Although hybrids still make up a small part of the overall U.S. car market, concern over fuel costs and the environment are causing once-skeptical car buyers to give them a chance. The higher prices and insurance costs that hybrids often carry can't always be financially justified by their better fuel economy, but government credits and perks such as carpool lane usage help to justify the difference.
Consumers shopping for a hybrid in 2010 have many more brand and body style choices than before, including pickup trucks and luxury SUVs. In order to meet new federal fuel economy mandates, automakers are racing to develop even more hybrids that provide consumer-friendly utility and sportier driving dynamics.
The undisputed sales champion of the hybrid segment is the Toyota Prius. The fact that it's the only model on the market available solely as a hybrid gives it a certain cachet to those who want to wear their convictions on their sleeves. But this sedan's appeal goes much deeper than that. It's currently the most affordable hybrid, and the most fuel-efficient vehicle you can buy, offering 48 mpg city and 45 mpg highway. And let's not forget about its ample cargo capacity and flexible interior, which endow it with incredible utility.
Honda's answer to the Prius is the Civic Hybrid. This car offers plenty of features, but keep in mind that its acceleration trails that of the Prius, and it offers less utility. Two of America's most popular family sedans — the Toyota Camry and the Nissan Altima — are available in hybrid versions, and both are powered by Toyota's Hybrid Synergy Drive technology. The Camry Hybrid boasts excellent crash test scores and acceleration that rivals that of many four-cylinder, gas-powered family sedans. The Altima Hybrid is remarkably sporty, and gets top marks for being fun to drive. Unfortunately, this Altima is available only in eight states: California, Connecticut, Maine, Massachusetts, New Jersey, New York, Rhode Island and Vermont.
Two others to consider are the Saturn Aura Green Line and Chevrolet Malibu Hybrid. These cars are known as "mild hybrids," due to the fact that they use simpler hybrid technology that taps smaller electric motors. Both cars are good-looking inside and out, and the Malibu Hybrid is cheaper than many of its peers. But this duo comes with one big drawback: As a result of their "mild" hybrid technology, they offer only marginal fuel economy benefits.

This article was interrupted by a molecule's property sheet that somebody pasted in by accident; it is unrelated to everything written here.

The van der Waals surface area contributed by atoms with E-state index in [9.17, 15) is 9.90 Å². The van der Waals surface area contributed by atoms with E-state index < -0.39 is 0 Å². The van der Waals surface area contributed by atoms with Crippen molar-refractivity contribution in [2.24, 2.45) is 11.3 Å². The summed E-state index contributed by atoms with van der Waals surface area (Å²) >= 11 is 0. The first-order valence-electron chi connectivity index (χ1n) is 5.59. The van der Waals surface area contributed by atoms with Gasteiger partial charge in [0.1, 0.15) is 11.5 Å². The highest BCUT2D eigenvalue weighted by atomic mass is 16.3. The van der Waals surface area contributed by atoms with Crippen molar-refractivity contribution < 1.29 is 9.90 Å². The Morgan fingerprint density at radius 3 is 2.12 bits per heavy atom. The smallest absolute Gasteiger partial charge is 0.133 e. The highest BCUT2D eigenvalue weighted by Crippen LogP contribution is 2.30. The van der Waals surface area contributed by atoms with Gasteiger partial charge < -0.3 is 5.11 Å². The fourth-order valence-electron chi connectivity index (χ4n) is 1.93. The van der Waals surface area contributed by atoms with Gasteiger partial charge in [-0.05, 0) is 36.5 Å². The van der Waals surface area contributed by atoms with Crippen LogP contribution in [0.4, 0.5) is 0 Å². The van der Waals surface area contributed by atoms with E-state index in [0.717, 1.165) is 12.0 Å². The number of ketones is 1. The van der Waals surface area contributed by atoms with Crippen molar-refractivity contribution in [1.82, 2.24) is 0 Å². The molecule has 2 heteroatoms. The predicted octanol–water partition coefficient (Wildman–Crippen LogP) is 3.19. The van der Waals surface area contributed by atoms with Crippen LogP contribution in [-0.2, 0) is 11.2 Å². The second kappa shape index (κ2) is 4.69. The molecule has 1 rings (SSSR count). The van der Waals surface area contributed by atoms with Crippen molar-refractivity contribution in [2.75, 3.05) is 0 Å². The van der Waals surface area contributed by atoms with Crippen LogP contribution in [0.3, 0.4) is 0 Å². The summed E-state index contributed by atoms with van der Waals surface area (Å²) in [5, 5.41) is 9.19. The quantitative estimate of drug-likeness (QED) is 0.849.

Thanks to Lexus, there are hybrid sedans geared toward those with the finances to afford the finer things. The luxurious Lexus GS 450h summons V8 power from its V6/hybrid powertrain, going from zero to 60 mph in just 5.5 seconds. The larger 600h L makes the sprint in 6 seconds. Since these hybrids are tuned more toward performance than fuel economy, gas mileage is only in the low-to-mid-20s.
Sport-utility vehicles used to be symbols of gas-guzzling excess, but today's lineup includes hybrid models that offer far better fuel economy. In the full-size segment, you'll find the Chevrolet Tahoe and GMC Yukon, which come equipped with General Motors' two-mode hybrid system. This technology is similar to Toyota's Hybrid Synergy Drive, and allows these vehicles to accelerate up to 25 mph solely on electric power. City mileage in these hybrids is 50 percent better than that of gas-powered Tahoes and Yukons; rear-wheel-drive models get combined mileage of 21 mpg. One caveat to consider is that these SUVs are relatively expensive. If you don't need the towing power offered by these huge hybrids, keep in mind that there are less expensive crossovers (with regular gasoline engines), that offer comparable space with similar fuel economy.
Cadillac's Escalade Hybrid is the only luxury player in the full-size segment. With its opulent cabin, it offers a truly deluxe driving experience. Rear-wheel-drive models get 20 mpg combined. The full-size Chrysler Aspen and Dodge Durango hybrids, which were only recently announced, have been axed from the lineup, as the facility in which they are produced is being shut down.
One of the stars of the midsize segment is the Toyota Highlander Hybrid. This crossover SUV accommodates up to seven passengers, and delivers fuel economy in the mid-20s. Cabin design is excellent, and its interior offers a great deal of utility. Another choice is the Saturn Vue Hybrid — its relatively affordable price tag makes it an appealing pick, and mileage is 25 mpg city and 32 mpg highway. A two-mode hybrid version of the Vue (teamed with GM's excellent new direct-injected V6) will also join the Saturn lineup in 2009. Those with a yen for luxury will want to check out the Lexus RX 400h, which brims with opulence, seats five and manages gas mileage of 27 mpg city and 24 mpg highway in front-wheel-drive versions.
The three choices in the compact segment — the Ford Escape Hybrid, the Mazda Tribute Hybrid and the Mercury Mariner Hybrid — are platform siblings and share a Toyota-designed full-hybrid setup. Front-wheel-drive versions provide truly excellent mpg numbers (34 city/31 highway), and these are your best options if you need more utility than a Prius.
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